Your Brain on Drugs: Cocaine
Cocaine is a powerful stimulant drug. It increases alertness, causes feelings of euphoria, and enhances energy. Anxiety, paranoia, and restlessness are common, with tremors and convulsions occurring at higher doses. Three routes of administration are typically used for cocaine: snorting, smoking, and injecting. Cocaine has negative effects on almost every part of the body, but the biggest adverse effect may be on the brain.
Your Brain on Drugs: Cocaine and The High
Due to the surge of pleasurable chemicals in the brain during use and sharp decrease after the drug wears off, cocaine’s effects on the brain include depression and psychosis. Your brain experiences a rapid high, followed quickly by a “crash.” The high from cocaine use is very short when compared to other drugs. Depending on the route of ingestion, the high lasts between 5-30 minutes. This is why cocaine is often used in binges (repeated use at increasingly higher doses). Repeated binges can cause the user to have a complete break with reality- a condition known as “cocaine psychosis.” This can result in psychotic behavior such as hallucinations, delusions of persecution, mood disturbances, and repetitive behaviors.
Your Brain on Drugs: Cocaine and Brain Damage
Cocaine use can result in brain damage. Cocaine restricts blood flow to the brain, which can result in bizarre and violent behavior while high. High doses of cocaine can restrict brain blood flow to the point that it causes seizures or strokes. This can happen even in young people without any other risk factors for stroke.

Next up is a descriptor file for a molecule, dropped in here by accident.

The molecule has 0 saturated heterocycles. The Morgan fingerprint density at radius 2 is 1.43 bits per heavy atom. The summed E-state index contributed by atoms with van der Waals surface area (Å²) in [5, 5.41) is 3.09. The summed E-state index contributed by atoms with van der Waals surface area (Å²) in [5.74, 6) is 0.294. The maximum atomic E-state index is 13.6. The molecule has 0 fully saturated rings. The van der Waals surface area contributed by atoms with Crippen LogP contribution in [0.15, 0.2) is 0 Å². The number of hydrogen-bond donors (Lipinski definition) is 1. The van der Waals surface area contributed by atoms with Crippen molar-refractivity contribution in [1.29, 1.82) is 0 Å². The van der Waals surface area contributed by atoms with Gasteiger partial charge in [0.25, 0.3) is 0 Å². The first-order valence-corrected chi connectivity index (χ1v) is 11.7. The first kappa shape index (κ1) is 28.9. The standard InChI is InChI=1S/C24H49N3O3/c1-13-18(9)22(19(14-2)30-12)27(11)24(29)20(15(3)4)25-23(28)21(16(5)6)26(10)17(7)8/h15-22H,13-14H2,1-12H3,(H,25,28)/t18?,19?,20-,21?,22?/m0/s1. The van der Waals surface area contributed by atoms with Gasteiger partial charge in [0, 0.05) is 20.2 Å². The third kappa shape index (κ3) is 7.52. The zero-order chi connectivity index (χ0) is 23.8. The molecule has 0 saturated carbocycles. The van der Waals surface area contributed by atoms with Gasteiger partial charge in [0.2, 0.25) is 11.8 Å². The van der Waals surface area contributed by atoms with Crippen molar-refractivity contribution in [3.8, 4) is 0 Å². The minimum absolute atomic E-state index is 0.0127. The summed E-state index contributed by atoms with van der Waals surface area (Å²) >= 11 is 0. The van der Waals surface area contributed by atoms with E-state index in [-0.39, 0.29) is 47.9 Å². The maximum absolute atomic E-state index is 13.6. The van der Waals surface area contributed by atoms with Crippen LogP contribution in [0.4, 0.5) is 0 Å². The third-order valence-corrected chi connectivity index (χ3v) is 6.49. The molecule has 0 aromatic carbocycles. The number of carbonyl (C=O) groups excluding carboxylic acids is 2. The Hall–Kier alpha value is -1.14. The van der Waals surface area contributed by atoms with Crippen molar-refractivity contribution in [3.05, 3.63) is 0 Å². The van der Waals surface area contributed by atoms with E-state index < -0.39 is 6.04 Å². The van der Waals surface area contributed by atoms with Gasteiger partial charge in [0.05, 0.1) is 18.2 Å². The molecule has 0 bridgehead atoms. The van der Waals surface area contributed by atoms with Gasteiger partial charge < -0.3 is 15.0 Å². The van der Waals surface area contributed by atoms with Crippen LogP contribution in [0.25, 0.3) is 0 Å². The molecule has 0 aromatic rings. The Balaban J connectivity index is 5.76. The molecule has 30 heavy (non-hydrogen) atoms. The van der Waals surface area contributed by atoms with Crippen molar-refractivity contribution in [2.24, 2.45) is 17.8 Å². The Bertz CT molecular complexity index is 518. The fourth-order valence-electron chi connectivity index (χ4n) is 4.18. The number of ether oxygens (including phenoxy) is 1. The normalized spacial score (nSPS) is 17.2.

Your Brain on Drugs: Cocaine’s Addictive Potential
One of the effects of cocaine is an almost immediate urge for more. The addictive properties are related to the effects of cocaine on the body’s reward pathways. It is a strong central nervous system stimulant that increases levels of dopamine, a brain chemical associated with pleasure, in the brain’s reward circuits. This release of dopamine causes the euphoric “high” that users experience when cocaine is used. The “reward” effect causes powerful cravings of the drug. Studies in mice found that if you give mouse cocaine every time it hits a lever, it will continue hitting the lever until it has overdosed, not stopping to eat, drink, or sleep.
Repeated cocaine use can result in dependence, and when cocaine use is stopped or reduced significantly, a person will experience withdrawal. Symptoms of withdrawal from cocaine include paranoia, depression, exhaustion, anxiety, itching, mood swings, irritability, fatigue, and insomnia, and an intense craving for more cocaine.
Your Brain on Drugs: Cocaine Brain
Although cocaine can make users feel more alert and on top of things in the moment, in the long run it can make their brain much slower. New studies indicate that long term cocaine use ages important parts of the brain at an accelerated rate. Although everyone loses grey matter as they age, cocaine users lose grey matter at an accelerated rate, resulting in early cognitive decline and brain atrophy. Cocaine abusers in their 30s and 40s show brain changes more commonly seen in people over 60!
If you or someone you know needs treatment for Cocaine Addiction please call us at 800-951-6135 or visit us online at www.palmpartners.com.